ISSN (Print) - 0012-9976 | ISSN (Online) - 2349-8846

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The Anna Phenomenon

Should the anti-corruption struggle be defined in terms of a virtuous "civil society" versus an "evil" State?

The hoax of a virtuous “civil society” pitted against an evil, leviathan “State” has been making the rounds since the 1980s. The collapse of the Berlin Wall ensured its political durability, emboldening the “new right” to go global in spreading its way of legitimising capitalist relations of exploitation and domination and obscuring the social problems that capital, in its ruthless drive to accumulate wealth by any and all available means, brings about. In India, as a result of the new right’s neo-liberal programme, corruption has hit the roof. But the new right prescribes more of the same medicine. For its programmers, Anna Hazare, the self-styled authoritarian “Gandhian” from Ralegan Siddhi in Ahmednagar district of Maharashtra best fitted the bill to be the messiah who would walk all over “corruption”. With god-men like Baba Ramdev and Sri Sri Ravi Shankar in tow, and with a bishop and a maulvi thrown in, faith-based power was guaranteed to attract the middle class in the numbers that are so essential to a favourable outcome of any crusade. Hazare’s fast-unto-death was to be the catalyst that would ignite the moral outrage of “civil society” against the corrupt representatives of the immoral State.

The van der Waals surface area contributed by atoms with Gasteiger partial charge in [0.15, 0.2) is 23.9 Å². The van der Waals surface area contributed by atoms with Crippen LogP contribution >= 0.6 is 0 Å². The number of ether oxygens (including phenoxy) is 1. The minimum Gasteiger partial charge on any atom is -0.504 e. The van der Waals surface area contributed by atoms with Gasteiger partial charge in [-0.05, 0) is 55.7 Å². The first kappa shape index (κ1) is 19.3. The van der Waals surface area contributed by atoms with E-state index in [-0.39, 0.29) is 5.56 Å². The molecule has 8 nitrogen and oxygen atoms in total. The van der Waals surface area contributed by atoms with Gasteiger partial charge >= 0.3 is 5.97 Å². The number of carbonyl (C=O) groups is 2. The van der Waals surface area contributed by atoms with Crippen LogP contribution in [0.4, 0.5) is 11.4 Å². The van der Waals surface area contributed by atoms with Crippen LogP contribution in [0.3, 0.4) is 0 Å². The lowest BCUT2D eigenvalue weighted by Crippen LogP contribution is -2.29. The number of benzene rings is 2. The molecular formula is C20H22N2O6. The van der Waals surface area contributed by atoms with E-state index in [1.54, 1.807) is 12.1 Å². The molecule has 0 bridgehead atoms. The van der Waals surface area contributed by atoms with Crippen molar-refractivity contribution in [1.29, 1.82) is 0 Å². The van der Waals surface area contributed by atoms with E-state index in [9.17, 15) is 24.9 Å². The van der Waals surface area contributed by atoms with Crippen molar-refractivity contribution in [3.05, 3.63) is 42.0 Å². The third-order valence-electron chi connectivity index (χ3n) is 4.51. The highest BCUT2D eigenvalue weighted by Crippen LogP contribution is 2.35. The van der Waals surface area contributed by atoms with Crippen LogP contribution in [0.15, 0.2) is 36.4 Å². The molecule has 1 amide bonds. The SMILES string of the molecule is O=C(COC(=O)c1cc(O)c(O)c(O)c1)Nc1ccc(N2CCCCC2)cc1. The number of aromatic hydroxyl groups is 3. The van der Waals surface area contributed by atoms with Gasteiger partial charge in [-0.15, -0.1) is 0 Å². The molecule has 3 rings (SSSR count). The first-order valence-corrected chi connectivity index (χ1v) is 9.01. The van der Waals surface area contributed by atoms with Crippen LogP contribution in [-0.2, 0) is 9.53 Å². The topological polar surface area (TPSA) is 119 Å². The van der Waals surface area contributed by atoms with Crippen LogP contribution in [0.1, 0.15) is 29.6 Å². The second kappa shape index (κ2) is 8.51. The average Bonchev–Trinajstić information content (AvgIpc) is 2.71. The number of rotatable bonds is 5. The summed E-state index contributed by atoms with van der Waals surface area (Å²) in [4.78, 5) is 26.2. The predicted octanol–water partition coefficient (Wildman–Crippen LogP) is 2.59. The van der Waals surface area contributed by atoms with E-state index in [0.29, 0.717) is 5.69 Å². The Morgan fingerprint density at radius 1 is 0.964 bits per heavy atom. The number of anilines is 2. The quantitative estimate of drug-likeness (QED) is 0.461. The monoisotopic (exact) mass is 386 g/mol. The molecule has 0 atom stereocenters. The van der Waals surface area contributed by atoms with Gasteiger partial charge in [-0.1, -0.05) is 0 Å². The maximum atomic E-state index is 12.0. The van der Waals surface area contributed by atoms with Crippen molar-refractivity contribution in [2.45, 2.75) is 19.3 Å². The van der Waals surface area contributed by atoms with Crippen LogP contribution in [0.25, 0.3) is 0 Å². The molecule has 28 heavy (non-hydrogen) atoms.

But what is it that is meant by “civil society”? To our friends in the foundation and/or government-financed non-governmental organisations (NGOs), the word “civil” provides the key. It denotes well-bred, gracious, refined, civilised and decent, and it is they who fit that category. For they are the ones, the “social entrepreneurs”, who via their NGOs, create and accumulate “social capital”; in their own estimation they are the ethical motors that power society to becoming “civil”. Groups that seek power in the State are excluded, especially those who are interested in acquiring political power, that is, the political parties. In this NGO view, while “civil society”, the State and the market are the three spheres that interface in the making of democracy, it is “civil society” and the market that have to cut the big bad State down to size to realise this ideal. What is required, the typical NGO intellectual proffers, is a “civil society onslaught”. We are all girded to get on board the “civil society bandwagon” to create “social” power in order to combat “political” power.

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